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The Buzz About Tea and Caffeine




by Bruce Richardson (elmwoodinn.com)

 

 

With tea consumption on the rise, more and more tea drinkers want to know all about tea and caffeine. Unfortunately, there are a lot of caffeine myths that need to be unlearned. Here are a few of the questions I am often asked about caffeine:

Can I decaffeinate my tea at home in 30 seconds?

No. Many of us in the tea industry were, for years, guilty of touting an at-home decaffeination procedure that gave wide-eyed hope to tea lovers who wanted great taste and less caffeine. We assured audiences that 80 percent of the caffeine in either a tea bag or loose tea leaves is released after a brief 30-second infusion. Consumers were directed to pour off the initial wash, re-infuse the tea leaves with hot water, and brew as usual. You could, supposedly, eliminate about 35 milligrams of caffeine from each cup. But, if it were that easy, there would be little use for all the effort and money expended to commercially decaffeinate tea.

I helped sponsor a recent university study using the latest laboratory equipment to measure caffeine content in eight classic loose teas. Researchers found that a three-minute infusion removes only 46 to 70 percent of the caffeine from a cup of tea. This is a far cry from our 30-second/80 percent removal claim. In fact, these trials showed it would take a six-minute soak to remove 80 percent of the caffeine! You wouldn’t want to drink that second cup.


Does green tea have less caffeine than black tea?

Not always. A by-product of our university study deflated another popular tea-caffeine misconception. Internet tea sites are filled with contradictory assumptions about caffeine content found in the four major tea families. Many claim that green teas have less caffeine than oolong or black teas and that white teas have the least of all. Again, modern laboratory equipment is able to disprove this assumption.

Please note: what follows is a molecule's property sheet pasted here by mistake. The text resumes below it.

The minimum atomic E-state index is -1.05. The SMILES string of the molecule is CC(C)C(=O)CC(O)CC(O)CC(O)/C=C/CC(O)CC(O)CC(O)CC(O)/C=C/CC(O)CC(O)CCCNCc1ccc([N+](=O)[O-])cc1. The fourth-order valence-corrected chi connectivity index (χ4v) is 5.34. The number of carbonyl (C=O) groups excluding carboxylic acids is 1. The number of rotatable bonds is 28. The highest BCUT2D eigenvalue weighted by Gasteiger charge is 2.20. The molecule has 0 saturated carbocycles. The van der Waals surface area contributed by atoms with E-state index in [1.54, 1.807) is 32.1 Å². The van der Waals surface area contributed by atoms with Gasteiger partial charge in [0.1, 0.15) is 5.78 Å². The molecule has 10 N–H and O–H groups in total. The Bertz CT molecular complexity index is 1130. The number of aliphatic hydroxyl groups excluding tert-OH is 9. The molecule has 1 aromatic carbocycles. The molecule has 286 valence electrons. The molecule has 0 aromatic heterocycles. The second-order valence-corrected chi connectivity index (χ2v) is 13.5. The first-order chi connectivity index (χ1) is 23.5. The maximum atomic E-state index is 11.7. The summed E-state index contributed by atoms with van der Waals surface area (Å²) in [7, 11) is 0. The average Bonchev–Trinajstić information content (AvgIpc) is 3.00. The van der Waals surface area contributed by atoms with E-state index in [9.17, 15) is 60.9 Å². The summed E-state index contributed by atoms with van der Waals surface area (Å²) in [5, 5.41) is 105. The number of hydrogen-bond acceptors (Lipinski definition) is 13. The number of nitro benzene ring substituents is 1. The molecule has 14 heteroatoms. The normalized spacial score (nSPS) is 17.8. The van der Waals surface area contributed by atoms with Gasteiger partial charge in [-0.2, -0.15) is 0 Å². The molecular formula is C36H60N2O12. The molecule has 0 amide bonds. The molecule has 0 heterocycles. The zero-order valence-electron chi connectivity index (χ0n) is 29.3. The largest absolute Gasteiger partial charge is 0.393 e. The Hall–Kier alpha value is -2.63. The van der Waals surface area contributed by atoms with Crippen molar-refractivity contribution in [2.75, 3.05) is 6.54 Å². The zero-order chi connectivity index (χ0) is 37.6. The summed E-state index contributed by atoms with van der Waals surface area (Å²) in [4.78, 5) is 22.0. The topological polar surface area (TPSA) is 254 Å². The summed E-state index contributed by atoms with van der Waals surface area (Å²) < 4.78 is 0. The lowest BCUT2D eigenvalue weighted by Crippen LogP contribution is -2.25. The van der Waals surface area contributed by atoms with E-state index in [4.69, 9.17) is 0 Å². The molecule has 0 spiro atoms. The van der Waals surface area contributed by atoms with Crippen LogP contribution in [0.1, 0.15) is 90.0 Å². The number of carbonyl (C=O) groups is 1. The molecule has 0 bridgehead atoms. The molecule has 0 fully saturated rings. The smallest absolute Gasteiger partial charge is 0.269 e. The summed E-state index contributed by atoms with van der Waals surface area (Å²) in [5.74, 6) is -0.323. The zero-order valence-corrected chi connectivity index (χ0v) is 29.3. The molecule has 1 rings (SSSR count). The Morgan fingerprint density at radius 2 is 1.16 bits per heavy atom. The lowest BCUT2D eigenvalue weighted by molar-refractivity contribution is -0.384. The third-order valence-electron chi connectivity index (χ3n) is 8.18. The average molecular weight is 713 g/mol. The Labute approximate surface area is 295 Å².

Most of the teas we analyzed contained approximately 55 milligrams of caffeine per 7-ounce cup, regardless of the tea family. Darjeeling black tea and Japanese sencha were almost equally caffeinated. But one Chinese white tea yielded an astonishing 75 milligrams of caffeine, nearly as much as an extremely caffeine-rich Assam black tea. Most tea drinkers would expect those results from a hearty Assam tea (Assamica tea bushes can be 33 percent higher in caffeine content than Chinese varieties), but few would think a white tea would have such high levels of caffeine. Several tea horticulturalists believe caffeine is more concentrated in the unopened tea bud.


Does tea contain more caffeine than coffee?


No. Coffee contains, on average, three times the amount of caffeine found in tea.


Is tea caffeine different from coffee caffeine?

Caffeine is the same no matter the source. Your body reacts to caffeine differently depending on related compounds found in the beverage. The major modifier for tea drinkers is the presence of L-theanine. This amazing amino acid has a relaxing effect brought about by increased alpha-brain-wave frequency, long associated with a relaxed but alert state of consciousness. That is why tea has been used for centuries in meditation.


Which tea should I drink if I want a lot of caffeine?

Black teas from the Assam region of India are consistently high in caffeine, as is matcha, the powdered tea used in the Japanese tea ceremony.

What should I drink if I cannot tolerate caffeine?

If your doctor is asking you to cut caffeine completely out of your diet, you should switch to a fruit infusion or an herbal such as chamomile, peppermint, rooibos, or tulsi. Remember, caffeine cannot be present in herbals unless the herbals are blended with tea leaves. Read the ingredient list if in doubt.

Bruce Richardson’s newest book is
The Book of Tea from Benjamin Press. Read his blog at theteamaestro.blogspot.com.
 





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